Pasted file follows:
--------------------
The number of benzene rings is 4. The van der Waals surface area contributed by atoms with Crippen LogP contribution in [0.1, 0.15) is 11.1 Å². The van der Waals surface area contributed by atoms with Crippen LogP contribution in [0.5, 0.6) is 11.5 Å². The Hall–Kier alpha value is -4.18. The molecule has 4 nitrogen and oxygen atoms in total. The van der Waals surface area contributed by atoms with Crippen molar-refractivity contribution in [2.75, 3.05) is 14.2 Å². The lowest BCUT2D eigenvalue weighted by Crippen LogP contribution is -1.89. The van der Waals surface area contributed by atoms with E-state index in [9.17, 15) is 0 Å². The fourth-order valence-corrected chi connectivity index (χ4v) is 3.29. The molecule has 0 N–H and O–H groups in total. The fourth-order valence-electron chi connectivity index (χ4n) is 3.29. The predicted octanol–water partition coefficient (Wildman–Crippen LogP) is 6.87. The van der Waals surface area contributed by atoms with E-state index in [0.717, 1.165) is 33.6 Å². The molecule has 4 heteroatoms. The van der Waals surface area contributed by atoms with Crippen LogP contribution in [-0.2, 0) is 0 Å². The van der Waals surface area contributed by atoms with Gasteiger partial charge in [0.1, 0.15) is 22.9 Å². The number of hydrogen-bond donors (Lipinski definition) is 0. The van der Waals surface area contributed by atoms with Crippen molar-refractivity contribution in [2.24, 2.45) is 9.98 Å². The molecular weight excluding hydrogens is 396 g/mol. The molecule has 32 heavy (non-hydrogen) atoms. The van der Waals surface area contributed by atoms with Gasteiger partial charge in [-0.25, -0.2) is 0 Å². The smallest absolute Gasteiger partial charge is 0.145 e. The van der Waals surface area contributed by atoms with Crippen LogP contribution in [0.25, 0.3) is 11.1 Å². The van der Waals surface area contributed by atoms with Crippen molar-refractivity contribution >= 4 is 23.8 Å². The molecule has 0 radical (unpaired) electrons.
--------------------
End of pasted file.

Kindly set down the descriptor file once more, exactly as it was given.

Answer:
The number of benzene rings is 4. The van der Waals surface area contributed by atoms with Crippen LogP contribution in [0.1, 0.15) is 11.1 Å². The van der Waals surface area contributed by atoms with Crippen LogP contribution in [0.5, 0.6) is 11.5 Å². The Hall–Kier alpha value is -4.18. The molecule has 4 nitrogen and oxygen atoms in total. The van der Waals surface area contributed by atoms with Crippen molar-refractivity contribution in [2.75, 3.05) is 14.2 Å². The lowest BCUT2D eigenvalue weighted by Crippen LogP contribution is -1.89. The van der Waals surface area contributed by atoms with E-state index in [9.17, 15) is 0 Å². The fourth-order valence-corrected chi connectivity index (χ4v) is 3.29. The molecule has 0 N–H and O–H groups in total. The fourth-order valence-electron chi connectivity index (χ4n) is 3.29. The predicted octanol–water partition coefficient (Wildman–Crippen LogP) is 6.87. The van der Waals surface area contributed by atoms with E-state index in [0.717, 1.165) is 33.6 Å². The molecule has 4 heteroatoms. The van der Waals surface area contributed by atoms with Crippen LogP contribution in [-0.2, 0) is 0 Å². The van der Waals surface area contributed by atoms with Gasteiger partial charge in [0.1, 0.15) is 22.9 Å². The number of hydrogen-bond donors (Lipinski definition) is 0. The van der Waals surface area contributed by atoms with Crippen molar-refractivity contribution in [2.24, 2.45) is 9.98 Å². The molecular weight excluding hydrogens is 396 g/mol. The molecule has 32 heavy (non-hydrogen) atoms. The van der Waals surface area contributed by atoms with Gasteiger partial charge in [-0.25, -0.2) is 0 Å². The smallest absolute Gasteiger partial charge is 0.145 e. The van der Waals surface area contributed by atoms with Crippen LogP contribution in [0.25, 0.3) is 11.1 Å². The van der Waals surface area contributed by atoms with Crippen molar-refractivity contribution >= 4 is 23.8 Å². The molecule has 0 radical (unpaired) electrons.